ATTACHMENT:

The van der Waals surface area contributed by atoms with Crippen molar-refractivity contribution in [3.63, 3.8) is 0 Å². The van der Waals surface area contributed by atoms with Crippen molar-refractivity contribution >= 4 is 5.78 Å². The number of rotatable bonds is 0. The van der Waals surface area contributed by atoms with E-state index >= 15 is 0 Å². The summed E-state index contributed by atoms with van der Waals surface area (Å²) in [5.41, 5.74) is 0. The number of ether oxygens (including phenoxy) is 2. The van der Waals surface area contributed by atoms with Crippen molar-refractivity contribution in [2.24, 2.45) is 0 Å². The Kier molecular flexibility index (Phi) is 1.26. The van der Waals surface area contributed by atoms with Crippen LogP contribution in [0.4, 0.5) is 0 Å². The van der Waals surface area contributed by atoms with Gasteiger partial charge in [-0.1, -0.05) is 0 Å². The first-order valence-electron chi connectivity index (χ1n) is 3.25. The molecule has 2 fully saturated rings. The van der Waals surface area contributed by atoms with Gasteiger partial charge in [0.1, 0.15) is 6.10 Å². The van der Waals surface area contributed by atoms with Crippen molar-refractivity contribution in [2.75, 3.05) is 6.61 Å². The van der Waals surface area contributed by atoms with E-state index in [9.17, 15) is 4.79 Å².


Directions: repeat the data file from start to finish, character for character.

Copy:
The van der Waals surface area contributed by atoms with Crippen molar-refractivity contribution in [3.63, 3.8) is 0 Å². The van der Waals surface area contributed by atoms with Crippen molar-refractivity contribution >= 4 is 5.78 Å². The number of rotatable bonds is 0. The van der Waals surface area contributed by atoms with E-state index >= 15 is 0 Å². The summed E-state index contributed by atoms with van der Waals surface area (Å²) in [5.41, 5.74) is 0. The number of ether oxygens (including phenoxy) is 2. The van der Waals surface area contributed by atoms with Crippen molar-refractivity contribution in [2.24, 2.45) is 0 Å². The Kier molecular flexibility index (Phi) is 1.26. The van der Waals surface area contributed by atoms with Crippen LogP contribution in [0.4, 0.5) is 0 Å². The van der Waals surface area contributed by atoms with Gasteiger partial charge in [-0.1, -0.05) is 0 Å². The first-order valence-electron chi connectivity index (χ1n) is 3.25. The molecule has 2 fully saturated rings. The van der Waals surface area contributed by atoms with Gasteiger partial charge in [0.1, 0.15) is 6.10 Å². The van der Waals surface area contributed by atoms with Crippen molar-refractivity contribution in [2.75, 3.05) is 6.61 Å². The van der Waals surface area contributed by atoms with E-state index in [9.17, 15) is 4.79 Å².